Rep. Tim Walz (D-Minn.) introduced the motion to instruct this week, and urged support as a way to recognize that Congress as a whole needs to do its job better. The resolution was debated Tuesday.

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Republicans have hinted for weeks that the conferees might not make their June 30 deadline, when current authorization for federal highway spending expires. In that case, Congress will likely agree to another short-term extension to allow the talks to continue.

Earlier today, Senate Environment and Public Works Committee Chairwoman Barbara BoxerBarbara BoxerBarbara Boxer recounts harassment on Capitol Hill: ‘The entire audience started laughing’ 100 years of the Blue Slip courtesy Four more lawmakers say they’ve been sexually harassed by colleagues in Congress MORE (D-Calif.) said she would meet with House Transportation and Infrastructure Committee Chairman John Mica (R-Fla.) to see if there is any way to reach an agreement.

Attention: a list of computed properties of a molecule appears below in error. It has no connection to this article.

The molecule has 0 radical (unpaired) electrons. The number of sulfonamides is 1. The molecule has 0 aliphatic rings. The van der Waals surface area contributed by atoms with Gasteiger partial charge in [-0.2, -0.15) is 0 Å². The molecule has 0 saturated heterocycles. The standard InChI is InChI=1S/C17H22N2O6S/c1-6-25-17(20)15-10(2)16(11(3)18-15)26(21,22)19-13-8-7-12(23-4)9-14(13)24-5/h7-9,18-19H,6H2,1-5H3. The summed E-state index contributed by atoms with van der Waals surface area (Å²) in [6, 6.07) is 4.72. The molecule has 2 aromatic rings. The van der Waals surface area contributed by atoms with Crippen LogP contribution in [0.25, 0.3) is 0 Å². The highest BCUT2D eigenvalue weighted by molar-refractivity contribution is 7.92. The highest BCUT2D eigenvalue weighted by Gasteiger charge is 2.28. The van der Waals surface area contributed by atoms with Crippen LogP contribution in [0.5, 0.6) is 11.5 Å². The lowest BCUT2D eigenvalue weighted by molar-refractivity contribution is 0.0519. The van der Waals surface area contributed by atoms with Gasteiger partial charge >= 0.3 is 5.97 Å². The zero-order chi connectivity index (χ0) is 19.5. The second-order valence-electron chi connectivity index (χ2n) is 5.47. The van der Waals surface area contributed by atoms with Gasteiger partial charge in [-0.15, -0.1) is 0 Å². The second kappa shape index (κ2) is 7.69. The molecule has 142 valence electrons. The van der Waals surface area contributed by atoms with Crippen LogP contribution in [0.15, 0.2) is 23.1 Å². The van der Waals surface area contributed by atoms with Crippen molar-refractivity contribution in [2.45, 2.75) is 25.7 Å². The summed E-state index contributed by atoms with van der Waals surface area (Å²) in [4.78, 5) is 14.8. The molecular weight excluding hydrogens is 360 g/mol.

House Republicans have indicated that the Senate's $109 billion price tag for highway spending over the next two years is too high, but have not revealed what headline number they might be able to accept.

After the vote, House Minority Whip Steny Hoyer (D-Md.) and Rep. Diane BlackDiane Lynn BlackGOP nears initial victory on tax reform Mounting GOP retirements threaten House majority The Hill's Whip List: Where Republicans stand on tax-reform bill MORE (R-Tenn.) said they would bring up additional motions to instruct. Hoyer's would call on the House to accept the Senate bill, and Black's would call on the House to reject Senate language establish grants to fight distracted driving.